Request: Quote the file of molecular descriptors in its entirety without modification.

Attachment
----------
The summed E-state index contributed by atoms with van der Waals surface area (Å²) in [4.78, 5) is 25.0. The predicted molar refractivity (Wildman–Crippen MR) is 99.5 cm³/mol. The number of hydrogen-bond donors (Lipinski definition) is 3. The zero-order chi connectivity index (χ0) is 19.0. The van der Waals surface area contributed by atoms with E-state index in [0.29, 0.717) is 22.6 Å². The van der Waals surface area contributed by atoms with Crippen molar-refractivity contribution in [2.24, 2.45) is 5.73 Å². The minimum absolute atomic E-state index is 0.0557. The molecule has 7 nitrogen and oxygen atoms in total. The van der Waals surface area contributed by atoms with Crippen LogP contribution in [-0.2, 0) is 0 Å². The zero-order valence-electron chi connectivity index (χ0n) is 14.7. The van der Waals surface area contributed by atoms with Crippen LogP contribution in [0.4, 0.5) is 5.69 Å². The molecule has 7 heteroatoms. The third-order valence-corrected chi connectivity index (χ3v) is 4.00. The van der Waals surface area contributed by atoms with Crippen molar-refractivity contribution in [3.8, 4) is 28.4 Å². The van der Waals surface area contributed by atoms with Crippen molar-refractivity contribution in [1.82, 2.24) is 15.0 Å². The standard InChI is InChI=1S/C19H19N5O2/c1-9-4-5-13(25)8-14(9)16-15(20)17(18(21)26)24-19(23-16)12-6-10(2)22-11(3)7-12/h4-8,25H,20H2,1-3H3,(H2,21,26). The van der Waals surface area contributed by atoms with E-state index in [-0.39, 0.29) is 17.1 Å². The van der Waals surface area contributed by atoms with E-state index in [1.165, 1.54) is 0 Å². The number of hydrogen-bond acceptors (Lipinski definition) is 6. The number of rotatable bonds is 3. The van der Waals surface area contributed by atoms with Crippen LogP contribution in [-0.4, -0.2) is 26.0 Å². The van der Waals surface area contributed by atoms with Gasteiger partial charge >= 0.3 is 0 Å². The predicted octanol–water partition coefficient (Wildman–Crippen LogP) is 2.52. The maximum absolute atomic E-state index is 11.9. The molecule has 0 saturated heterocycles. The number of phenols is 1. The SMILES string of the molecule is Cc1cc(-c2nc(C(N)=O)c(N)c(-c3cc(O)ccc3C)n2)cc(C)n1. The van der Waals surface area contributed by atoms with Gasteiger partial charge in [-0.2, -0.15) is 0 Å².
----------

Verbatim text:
The summed E-state index contributed by atoms with van der Waals surface area (Å²) in [4.78, 5) is 25.0. The predicted molar refractivity (Wildman–Crippen MR) is 99.5 cm³/mol. The number of hydrogen-bond donors (Lipinski definition) is 3. The zero-order chi connectivity index (χ0) is 19.0. The van der Waals surface area contributed by atoms with E-state index in [0.29, 0.717) is 22.6 Å². The van der Waals surface area contributed by atoms with Crippen molar-refractivity contribution in [2.24, 2.45) is 5.73 Å². The minimum absolute atomic E-state index is 0.0557. The molecule has 7 nitrogen and oxygen atoms in total. The van der Waals surface area contributed by atoms with Crippen LogP contribution in [-0.2, 0) is 0 Å². The zero-order valence-electron chi connectivity index (χ0n) is 14.7. The van der Waals surface area contributed by atoms with Crippen LogP contribution in [0.4, 0.5) is 5.69 Å². The molecule has 7 heteroatoms. The third-order valence-corrected chi connectivity index (χ3v) is 4.00. The van der Waals surface area contributed by atoms with Crippen molar-refractivity contribution in [3.8, 4) is 28.4 Å². The van der Waals surface area contributed by atoms with Crippen molar-refractivity contribution in [1.82, 2.24) is 15.0 Å². The standard InChI is InChI=1S/C19H19N5O2/c1-9-4-5-13(25)8-14(9)16-15(20)17(18(21)26)24-19(23-16)12-6-10(2)22-11(3)7-12/h4-8,25H,20H2,1-3H3,(H2,21,26). The van der Waals surface area contributed by atoms with E-state index in [-0.39, 0.29) is 17.1 Å². The van der Waals surface area contributed by atoms with E-state index in [1.165, 1.54) is 0 Å². The number of hydrogen-bond acceptors (Lipinski definition) is 6. The number of rotatable bonds is 3. The van der Waals surface area contributed by atoms with Crippen LogP contribution in [-0.4, -0.2) is 26.0 Å². The van der Waals surface area contributed by atoms with Gasteiger partial charge >= 0.3 is 0 Å². The predicted octanol–water partition coefficient (Wildman–Crippen LogP) is 2.52. The maximum absolute atomic E-state index is 11.9. The molecule has 0 saturated heterocycles. The number of phenols is 1. The SMILES string of the molecule is Cc1cc(-c2nc(C(N)=O)c(N)c(-c3cc(O)ccc3C)n2)cc(C)n1. The van der Waals surface area contributed by atoms with Gasteiger partial charge in [-0.2, -0.15) is 0 Å².